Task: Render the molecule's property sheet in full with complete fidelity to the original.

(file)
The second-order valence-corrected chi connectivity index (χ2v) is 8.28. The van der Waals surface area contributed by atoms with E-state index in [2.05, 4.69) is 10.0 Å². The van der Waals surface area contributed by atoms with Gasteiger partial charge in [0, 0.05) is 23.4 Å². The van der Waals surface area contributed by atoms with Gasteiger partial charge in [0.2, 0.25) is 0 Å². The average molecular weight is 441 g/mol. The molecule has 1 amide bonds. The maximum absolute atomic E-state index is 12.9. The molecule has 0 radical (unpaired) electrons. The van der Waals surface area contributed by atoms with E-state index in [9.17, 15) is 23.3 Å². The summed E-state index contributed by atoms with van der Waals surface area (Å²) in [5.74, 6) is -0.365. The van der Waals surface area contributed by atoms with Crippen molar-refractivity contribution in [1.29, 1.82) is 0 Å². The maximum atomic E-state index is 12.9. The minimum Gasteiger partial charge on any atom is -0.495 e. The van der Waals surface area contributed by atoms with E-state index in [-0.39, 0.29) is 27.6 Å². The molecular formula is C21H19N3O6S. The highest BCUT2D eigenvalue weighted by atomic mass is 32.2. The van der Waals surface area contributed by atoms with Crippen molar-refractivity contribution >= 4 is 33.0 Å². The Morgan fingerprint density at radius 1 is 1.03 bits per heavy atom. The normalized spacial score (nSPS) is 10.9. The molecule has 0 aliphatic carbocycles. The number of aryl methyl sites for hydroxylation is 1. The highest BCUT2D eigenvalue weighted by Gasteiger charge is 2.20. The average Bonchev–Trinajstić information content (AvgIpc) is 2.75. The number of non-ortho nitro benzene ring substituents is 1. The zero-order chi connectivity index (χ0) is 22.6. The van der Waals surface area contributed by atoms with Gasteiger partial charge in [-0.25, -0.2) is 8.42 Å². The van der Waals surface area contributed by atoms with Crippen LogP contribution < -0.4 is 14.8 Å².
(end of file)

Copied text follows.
The second-order valence-corrected chi connectivity index (χ2v) is 8.28. The van der Waals surface area contributed by atoms with E-state index in [2.05, 4.69) is 10.0 Å². The van der Waals surface area contributed by atoms with Gasteiger partial charge in [0, 0.05) is 23.4 Å². The van der Waals surface area contributed by atoms with Gasteiger partial charge in [0.2, 0.25) is 0 Å². The average molecular weight is 441 g/mol. The molecule has 1 amide bonds. The maximum absolute atomic E-state index is 12.9. The molecule has 0 radical (unpaired) electrons. The van der Waals surface area contributed by atoms with E-state index in [9.17, 15) is 23.3 Å². The summed E-state index contributed by atoms with van der Waals surface area (Å²) in [5.74, 6) is -0.365. The van der Waals surface area contributed by atoms with Crippen molar-refractivity contribution in [1.29, 1.82) is 0 Å². The maximum atomic E-state index is 12.9. The minimum Gasteiger partial charge on any atom is -0.495 e. The van der Waals surface area contributed by atoms with E-state index in [-0.39, 0.29) is 27.6 Å². The molecular formula is C21H19N3O6S. The highest BCUT2D eigenvalue weighted by atomic mass is 32.2. The van der Waals surface area contributed by atoms with Crippen molar-refractivity contribution >= 4 is 33.0 Å². The Morgan fingerprint density at radius 1 is 1.03 bits per heavy atom. The normalized spacial score (nSPS) is 10.9. The molecule has 0 aliphatic carbocycles. The number of aryl methyl sites for hydroxylation is 1. The highest BCUT2D eigenvalue weighted by Gasteiger charge is 2.20. The average Bonchev–Trinajstić information content (AvgIpc) is 2.75. The number of non-ortho nitro benzene ring substituents is 1. The zero-order chi connectivity index (χ0) is 22.6. The van der Waals surface area contributed by atoms with Gasteiger partial charge in [-0.25, -0.2) is 8.42 Å². The van der Waals surface area contributed by atoms with Crippen LogP contribution < -0.4 is 14.8 Å².